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  • Eating the Easter Bunny

    Spring is the season of new life—chicks, lambs, bunnies. But in the city they are most easily enjoyed in their delectable chocolate analogs.

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  • Your Brain on Drugs: Creative? Comments [ 5 ]

    Studio 360

    The association of art with altered states of consciousness goes back a long way. Archeological evidence of fermented beverages and some of the oldest musical instruments were found at the same 9,000-year-old site in China. Do alcohol and marijuana improve creativity?

  • The Day Nelson Mandela Became Nelson Mandela

    The moment Nelson Mandela really became Nelson Mandela was on April 20th, 1964 - fifty years ago today. It happened when he stood up in a stuffy South African courtroom and gave a speech.

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  • The Political Gabfest: The Ukraine, You Saw, You Conquered Edition

    Slate's Political Gabfest, featuring John Dickerson, Emily Bazelon, and Jamelle Bouie. This week: Will Dobson on Ukraine, race in America during the Obama presidency, and allegations of rape against Jameis Winston remain uninvestigated.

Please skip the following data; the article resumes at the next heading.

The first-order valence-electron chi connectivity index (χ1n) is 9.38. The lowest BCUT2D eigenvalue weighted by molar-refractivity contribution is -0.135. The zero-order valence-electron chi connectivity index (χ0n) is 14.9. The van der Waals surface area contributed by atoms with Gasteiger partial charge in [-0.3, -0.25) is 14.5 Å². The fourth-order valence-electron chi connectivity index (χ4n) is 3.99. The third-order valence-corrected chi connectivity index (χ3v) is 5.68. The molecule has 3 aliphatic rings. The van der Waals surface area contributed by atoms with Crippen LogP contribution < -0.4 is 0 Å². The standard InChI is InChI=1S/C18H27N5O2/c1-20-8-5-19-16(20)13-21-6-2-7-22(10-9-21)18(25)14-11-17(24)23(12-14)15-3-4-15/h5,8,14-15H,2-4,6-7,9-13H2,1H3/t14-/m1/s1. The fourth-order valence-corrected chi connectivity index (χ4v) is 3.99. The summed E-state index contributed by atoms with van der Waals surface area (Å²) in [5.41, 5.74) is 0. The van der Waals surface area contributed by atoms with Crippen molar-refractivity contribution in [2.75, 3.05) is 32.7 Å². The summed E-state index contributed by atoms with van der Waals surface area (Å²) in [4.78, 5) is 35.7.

• Marshmallows and Colombian Workers as Art

    A gallery in Chelsea is about to become a marshmallow factory.

    Oscar Murillo, a London-based emerging artist originally from Colombia, is turning David Zwirner on West 19th Street into a candy-making facility.

    His piece, entitled "A Merchantile Novel," opens on Thursday April 24th and is done in collaboration with Colombina, a food company from Colombia based on Murillo's hometown of La Paila. Several of his family members have worked there, including his mother.

     The artist’s mother (center) working at Colombina, La Paila, Colombia, 1988 (Photo: Collection of Oscar Murillo)

    Thirteen workers will come from Colombia to work at the gallery, and they will produce 7 thousand of marshmallows covered with chocolate a day. The workers will be placed in apartments in Crown Heights, Brooklyn, and work at the gallery every day, in two shifts.

    Wearing sneakers and a baseball cap in the first day of the installation in mid-April, Murillo explained the piece is a symbolic way of starting a conversation about what it means to move around the world. “"To migrate, to work in different parts of the world. It's also a group of people that have not been to New York ever, a lot of them have not left Colombia, so it's kind of an interesting experiment,” he said.

    The marshmallows will be wrapped in a shiny package with a yellow smiling face designed by Murillo. He said the fist time he came to New York, a couple of years ago, he remembers seeing the mostly Hispanic delivery men driving around their bicycles in the city, carrying plastic bags with the smiling face.